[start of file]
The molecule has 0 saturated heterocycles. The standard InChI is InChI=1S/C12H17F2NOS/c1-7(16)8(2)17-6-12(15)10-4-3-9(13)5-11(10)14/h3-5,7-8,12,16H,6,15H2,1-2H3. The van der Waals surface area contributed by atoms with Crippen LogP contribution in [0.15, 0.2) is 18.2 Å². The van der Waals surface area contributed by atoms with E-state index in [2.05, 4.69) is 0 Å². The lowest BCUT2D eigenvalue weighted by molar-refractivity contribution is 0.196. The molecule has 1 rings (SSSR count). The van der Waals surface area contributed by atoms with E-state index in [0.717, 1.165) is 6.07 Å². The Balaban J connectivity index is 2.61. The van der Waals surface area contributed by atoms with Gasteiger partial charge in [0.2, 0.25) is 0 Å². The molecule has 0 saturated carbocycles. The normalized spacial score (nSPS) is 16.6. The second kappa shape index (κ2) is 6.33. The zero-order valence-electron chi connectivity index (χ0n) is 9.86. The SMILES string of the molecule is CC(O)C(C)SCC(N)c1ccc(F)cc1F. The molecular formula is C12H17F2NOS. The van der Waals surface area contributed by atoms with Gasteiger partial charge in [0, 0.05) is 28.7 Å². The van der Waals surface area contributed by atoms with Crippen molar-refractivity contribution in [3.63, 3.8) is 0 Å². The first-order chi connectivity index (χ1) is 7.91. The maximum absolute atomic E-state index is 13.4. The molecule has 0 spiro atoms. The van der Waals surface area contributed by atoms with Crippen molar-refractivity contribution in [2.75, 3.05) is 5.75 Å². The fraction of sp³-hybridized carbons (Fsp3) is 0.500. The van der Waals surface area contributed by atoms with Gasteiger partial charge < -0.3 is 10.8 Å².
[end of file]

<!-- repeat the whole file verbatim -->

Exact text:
The molecule has 0 saturated heterocycles. The standard InChI is InChI=1S/C12H17F2NOS/c1-7(16)8(2)17-6-12(15)10-4-3-9(13)5-11(10)14/h3-5,7-8,12,16H,6,15H2,1-2H3. The van der Waals surface area contributed by atoms with Crippen LogP contribution in [0.15, 0.2) is 18.2 Å². The van der Waals surface area contributed by atoms with E-state index in [2.05, 4.69) is 0 Å². The lowest BCUT2D eigenvalue weighted by molar-refractivity contribution is 0.196. The molecule has 1 rings (SSSR count). The van der Waals surface area contributed by atoms with E-state index in [0.717, 1.165) is 6.07 Å². The Balaban J connectivity index is 2.61. The van der Waals surface area contributed by atoms with Gasteiger partial charge in [0.2, 0.25) is 0 Å². The molecule has 0 saturated carbocycles. The normalized spacial score (nSPS) is 16.6. The second kappa shape index (κ2) is 6.33. The zero-order valence-electron chi connectivity index (χ0n) is 9.86. The SMILES string of the molecule is CC(O)C(C)SCC(N)c1ccc(F)cc1F. The molecular formula is C12H17F2NOS. The van der Waals surface area contributed by atoms with Gasteiger partial charge in [0, 0.05) is 28.7 Å². The van der Waals surface area contributed by atoms with Crippen molar-refractivity contribution in [3.63, 3.8) is 0 Å². The first-order chi connectivity index (χ1) is 7.91. The maximum absolute atomic E-state index is 13.4. The molecule has 0 spiro atoms. The van der Waals surface area contributed by atoms with Crippen molar-refractivity contribution in [2.75, 3.05) is 5.75 Å². The fraction of sp³-hybridized carbons (Fsp3) is 0.500. The van der Waals surface area contributed by atoms with Gasteiger partial charge < -0.3 is 10.8 Å².